General mental ability, or IQ, is one of the best predictors of achievement.  Grit is not related to IQ, and studies have shown it can be an important predictor of performance beyond IQ.

Want to leverage grit in your workplace? Instead of searching for extraordinary people to do the job, partner with your folks to design jobs that ordinary, gritty people can excel at.

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Comments (14)

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  1. As always, this is right on the mark. I’ve hired people who allegedly did not have the highest grades in college or a prestigious degree or an MBA because of their inner fire and grit. I never made a bad choice when I saw grit in their temperament.

    Thanks, Bret!

    Bret L. Simmons Reply:

    Thanks for the comment, Alain. I agree that this would be valuable to look for. How did you know grit when you saw it? Thanks! Bret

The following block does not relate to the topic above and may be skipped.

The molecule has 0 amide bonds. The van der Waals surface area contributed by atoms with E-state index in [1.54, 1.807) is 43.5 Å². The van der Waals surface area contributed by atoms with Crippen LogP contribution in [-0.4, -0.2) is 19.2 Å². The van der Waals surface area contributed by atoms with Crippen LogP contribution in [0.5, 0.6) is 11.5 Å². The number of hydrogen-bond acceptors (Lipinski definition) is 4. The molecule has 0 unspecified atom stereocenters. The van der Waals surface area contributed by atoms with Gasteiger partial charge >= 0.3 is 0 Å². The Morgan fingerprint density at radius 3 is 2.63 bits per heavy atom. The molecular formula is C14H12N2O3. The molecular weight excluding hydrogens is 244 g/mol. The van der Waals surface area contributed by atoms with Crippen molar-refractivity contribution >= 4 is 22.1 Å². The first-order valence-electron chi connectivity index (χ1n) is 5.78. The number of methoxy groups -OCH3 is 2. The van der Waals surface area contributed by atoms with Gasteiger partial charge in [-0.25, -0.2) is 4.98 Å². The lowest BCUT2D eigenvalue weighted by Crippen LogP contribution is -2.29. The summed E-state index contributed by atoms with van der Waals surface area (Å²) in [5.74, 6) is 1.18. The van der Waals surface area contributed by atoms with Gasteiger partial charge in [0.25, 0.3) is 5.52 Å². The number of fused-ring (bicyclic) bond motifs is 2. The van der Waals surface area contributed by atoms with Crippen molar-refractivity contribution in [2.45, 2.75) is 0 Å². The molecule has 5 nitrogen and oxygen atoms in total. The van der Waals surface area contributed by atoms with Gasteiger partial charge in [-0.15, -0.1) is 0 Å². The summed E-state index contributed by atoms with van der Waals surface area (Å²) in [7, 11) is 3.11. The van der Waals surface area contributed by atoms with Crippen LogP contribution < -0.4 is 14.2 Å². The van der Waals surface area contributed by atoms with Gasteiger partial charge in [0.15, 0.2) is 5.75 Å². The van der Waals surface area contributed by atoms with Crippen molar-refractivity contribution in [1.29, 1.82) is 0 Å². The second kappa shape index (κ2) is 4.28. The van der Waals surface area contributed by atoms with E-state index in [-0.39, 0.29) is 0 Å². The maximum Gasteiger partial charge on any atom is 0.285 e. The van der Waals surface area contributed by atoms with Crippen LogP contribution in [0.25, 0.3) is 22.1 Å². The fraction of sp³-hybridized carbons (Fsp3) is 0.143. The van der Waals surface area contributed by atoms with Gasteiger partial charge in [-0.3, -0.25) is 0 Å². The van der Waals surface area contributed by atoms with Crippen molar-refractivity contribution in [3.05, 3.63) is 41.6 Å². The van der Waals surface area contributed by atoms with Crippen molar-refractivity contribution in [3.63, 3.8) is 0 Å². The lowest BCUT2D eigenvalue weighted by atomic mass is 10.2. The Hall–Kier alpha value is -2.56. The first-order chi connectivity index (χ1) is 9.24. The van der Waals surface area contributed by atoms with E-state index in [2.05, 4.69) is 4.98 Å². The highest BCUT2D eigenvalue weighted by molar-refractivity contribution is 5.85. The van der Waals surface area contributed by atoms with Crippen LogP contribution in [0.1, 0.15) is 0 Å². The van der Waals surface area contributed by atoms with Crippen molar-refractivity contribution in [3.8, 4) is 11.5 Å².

2. Mike Rogers says:

    Thanks Bret for a post I can really relate to. In general I have never done very well on standardized tests. In fact, my scores to get accepted into my Master’s Degree at Utah State University were very low. They were right at the cut off and the program was fairly competitive. However, grit is a great word to describe me.

    I had one more quarter of classes to take to get my BS. I had already completed all my required courses and noticed I could take up to 16 units of graduate classes. So I went to some of the students in the graduate program and asked them what the toughest courses and instructors were in that program, and I signed up for everyone of them. I also made sure I took one of those courses with the dean of the department. I was able to get A’s in all of them. Then I paid a visit to the dean and let him know that though my test scores would probably factor into me not being accepted into the program, my grades should. Then I showed him how I had taken 16 units from the program and aced them all. I told him, I can do this work. They accepted me in to the program, and I went on to graduate with a 3.8 GPA.